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Topic: Curiously Clever Clogs anyone?  (Read 6448 times)
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NeedlesandYarn
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« Reply #20 on: October 27, 2006 07:17:17 AM »

I'm using a 16" Clover bamboo circular needle but straights would work.  I think DPN's might be a tiny bit short.  You WILL need the DPN's for the attached I-cord that happens at the very end of the pattern.
Hope that helps.
Jennifer
jensknitsnwrits.blogspot.com
curiouslycleverclogs.blogspot.com

OK so I'm good on circs or straights whichever...should i invest in size 13 dpns or am i probably good with the 8's? Sorry for all the questions!  Embarrassed
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*~Jenny~*
http://jennyknits.blogspot.com
Yarn and Coffee...what else does a girl need?

I love: Harry Potter, Books, Movies, Knitting, Jewelry Making, Friends and Family
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jenknits2
« Reply #21 on: October 27, 2006 07:58:00 AM »

Not sure what you mean by 8's but I suppose you could make I-cord with a shorter circular needle.  Kind of a pain but possible since it does have two points.  I would probably get the size 13 DPN's or use 15's or 11's in DPN for the I-cord if that's what you have.  Most of the felted knits patterns I've seen call for size 13's so you'll probably use them again sometime if you do any other felted knits.  I just got some cheap Lion Brand ones at the craft store.  They're plastic and actually kinda pretty.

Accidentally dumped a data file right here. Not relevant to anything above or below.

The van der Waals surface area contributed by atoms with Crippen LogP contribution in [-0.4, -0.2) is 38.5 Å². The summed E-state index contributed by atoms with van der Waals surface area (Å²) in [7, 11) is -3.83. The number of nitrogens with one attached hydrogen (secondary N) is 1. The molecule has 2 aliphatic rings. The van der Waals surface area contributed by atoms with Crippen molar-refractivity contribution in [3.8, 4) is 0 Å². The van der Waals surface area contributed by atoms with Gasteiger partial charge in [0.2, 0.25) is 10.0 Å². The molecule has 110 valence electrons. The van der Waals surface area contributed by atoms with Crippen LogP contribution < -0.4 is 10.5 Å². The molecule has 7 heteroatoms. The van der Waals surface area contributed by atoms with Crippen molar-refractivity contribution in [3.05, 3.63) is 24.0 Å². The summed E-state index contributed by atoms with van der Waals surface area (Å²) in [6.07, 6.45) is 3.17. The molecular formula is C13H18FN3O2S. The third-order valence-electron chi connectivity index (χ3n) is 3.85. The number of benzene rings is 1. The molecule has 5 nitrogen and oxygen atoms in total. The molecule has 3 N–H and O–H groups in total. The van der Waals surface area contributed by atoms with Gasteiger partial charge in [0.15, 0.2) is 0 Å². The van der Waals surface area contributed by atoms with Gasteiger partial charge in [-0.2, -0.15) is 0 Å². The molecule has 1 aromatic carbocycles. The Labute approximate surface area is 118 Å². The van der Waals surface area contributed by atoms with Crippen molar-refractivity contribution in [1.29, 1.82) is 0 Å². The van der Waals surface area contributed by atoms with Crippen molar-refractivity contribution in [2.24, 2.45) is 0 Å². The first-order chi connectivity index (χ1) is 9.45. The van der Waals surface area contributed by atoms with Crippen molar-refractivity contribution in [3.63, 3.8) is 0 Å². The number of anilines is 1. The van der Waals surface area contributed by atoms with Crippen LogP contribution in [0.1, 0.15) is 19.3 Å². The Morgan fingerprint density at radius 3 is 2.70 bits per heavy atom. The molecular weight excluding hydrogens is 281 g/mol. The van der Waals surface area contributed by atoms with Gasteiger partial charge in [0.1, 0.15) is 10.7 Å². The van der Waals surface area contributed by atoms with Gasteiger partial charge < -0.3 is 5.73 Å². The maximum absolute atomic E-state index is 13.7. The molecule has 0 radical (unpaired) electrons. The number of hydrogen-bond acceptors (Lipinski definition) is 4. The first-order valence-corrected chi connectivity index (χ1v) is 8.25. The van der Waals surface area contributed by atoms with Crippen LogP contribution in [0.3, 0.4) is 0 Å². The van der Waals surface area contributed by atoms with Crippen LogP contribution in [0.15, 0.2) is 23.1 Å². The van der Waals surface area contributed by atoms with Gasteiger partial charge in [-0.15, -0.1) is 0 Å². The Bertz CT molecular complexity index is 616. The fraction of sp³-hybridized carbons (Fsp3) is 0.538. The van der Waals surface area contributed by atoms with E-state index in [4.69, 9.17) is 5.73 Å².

Jennifer
jensknitsnwrits.blogspot.com
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ijsblokje
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« Reply #22 on: November 17, 2006 08:45:28 PM »

I haven't yet been added to the kal on blogspot, so I'll post my in progress photos here.

the colors are knitpicks wool of the andes in amethyst heather, chambray, and hyacinth.  I'm using glass beads I bought at michael's.







these have been going so quickly.  I'm confident that I'll have them done by Christmas.
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indigomuse
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Zira the monkey - http://ziraontour.blogspot.com


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« Reply #23 on: November 26, 2006 10:52:31 AM »

Hi All!

Edited 11-29-06: There are pictures of the finished clogs on my blog (Apparently, I haven't posted enough at Craftster to be allowed to put pictures up. Funny, seems like I used to be able to.) Anyhoo, I'm adding a full blog entry on them later today at http://indigomuse.blogspot.com .

I finished my first pair on Friday and immediately cast on and have nearly completed another pair in just two days. I'm making these for Christmas gifts for my family. I promise to post pictures here and on my blog once I don't have my testosterone trio running around in the next day or so.

A few comments (these are purely my observations and my opinion and I understand that not everyone will have the same experience):